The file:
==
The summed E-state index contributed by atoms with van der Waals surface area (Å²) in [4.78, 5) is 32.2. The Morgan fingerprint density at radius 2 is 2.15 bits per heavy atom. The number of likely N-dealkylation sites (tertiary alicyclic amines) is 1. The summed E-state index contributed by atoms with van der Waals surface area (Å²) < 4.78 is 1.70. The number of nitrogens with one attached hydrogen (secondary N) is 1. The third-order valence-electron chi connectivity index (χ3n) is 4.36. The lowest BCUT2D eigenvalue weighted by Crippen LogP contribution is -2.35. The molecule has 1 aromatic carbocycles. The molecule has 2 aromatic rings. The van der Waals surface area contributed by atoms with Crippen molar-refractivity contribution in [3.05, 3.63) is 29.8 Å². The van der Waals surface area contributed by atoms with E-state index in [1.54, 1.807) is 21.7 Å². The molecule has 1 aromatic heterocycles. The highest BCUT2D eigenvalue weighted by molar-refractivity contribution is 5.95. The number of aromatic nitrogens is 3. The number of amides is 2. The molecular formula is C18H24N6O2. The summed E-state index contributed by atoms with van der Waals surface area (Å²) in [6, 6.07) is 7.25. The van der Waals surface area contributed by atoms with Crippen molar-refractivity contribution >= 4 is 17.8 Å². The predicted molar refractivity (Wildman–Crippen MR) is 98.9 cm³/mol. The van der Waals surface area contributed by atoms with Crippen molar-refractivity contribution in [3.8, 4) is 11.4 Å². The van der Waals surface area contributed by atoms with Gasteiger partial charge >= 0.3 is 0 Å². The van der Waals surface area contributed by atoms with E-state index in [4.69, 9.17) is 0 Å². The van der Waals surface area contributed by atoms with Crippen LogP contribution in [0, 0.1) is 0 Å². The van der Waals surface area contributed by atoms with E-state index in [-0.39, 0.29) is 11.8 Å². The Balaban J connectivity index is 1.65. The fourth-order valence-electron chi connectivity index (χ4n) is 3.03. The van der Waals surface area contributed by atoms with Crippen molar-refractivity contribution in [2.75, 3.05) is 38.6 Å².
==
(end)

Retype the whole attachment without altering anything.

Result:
The summed E-state index contributed by atoms with van der Waals surface area (Å²) in [4.78, 5) is 32.2. The Morgan fingerprint density at radius 2 is 2.15 bits per heavy atom. The number of likely N-dealkylation sites (tertiary alicyclic amines) is 1. The summed E-state index contributed by atoms with van der Waals surface area (Å²) < 4.78 is 1.70. The number of nitrogens with one attached hydrogen (secondary N) is 1. The third-order valence-electron chi connectivity index (χ3n) is 4.36. The lowest BCUT2D eigenvalue weighted by Crippen LogP contribution is -2.35. The molecule has 1 aromatic carbocycles. The molecule has 2 aromatic rings. The van der Waals surface area contributed by atoms with Crippen molar-refractivity contribution in [3.05, 3.63) is 29.8 Å². The van der Waals surface area contributed by atoms with E-state index in [1.54, 1.807) is 21.7 Å². The molecule has 1 aromatic heterocycles. The highest BCUT2D eigenvalue weighted by molar-refractivity contribution is 5.95. The number of aromatic nitrogens is 3. The number of amides is 2. The molecular formula is C18H24N6O2. The summed E-state index contributed by atoms with van der Waals surface area (Å²) in [6, 6.07) is 7.25. The van der Waals surface area contributed by atoms with Crippen molar-refractivity contribution >= 4 is 17.8 Å². The predicted molar refractivity (Wildman–Crippen MR) is 98.9 cm³/mol. The van der Waals surface area contributed by atoms with Crippen molar-refractivity contribution in [3.8, 4) is 11.4 Å². The van der Waals surface area contributed by atoms with Gasteiger partial charge >= 0.3 is 0 Å². The van der Waals surface area contributed by atoms with E-state index in [4.69, 9.17) is 0 Å². The van der Waals surface area contributed by atoms with Crippen LogP contribution in [0, 0.1) is 0 Å². The van der Waals surface area contributed by atoms with E-state index in [-0.39, 0.29) is 11.8 Å². The Balaban J connectivity index is 1.65. The fourth-order valence-electron chi connectivity index (χ4n) is 3.03. The van der Waals surface area contributed by atoms with Crippen molar-refractivity contribution in [2.75, 3.05) is 38.6 Å².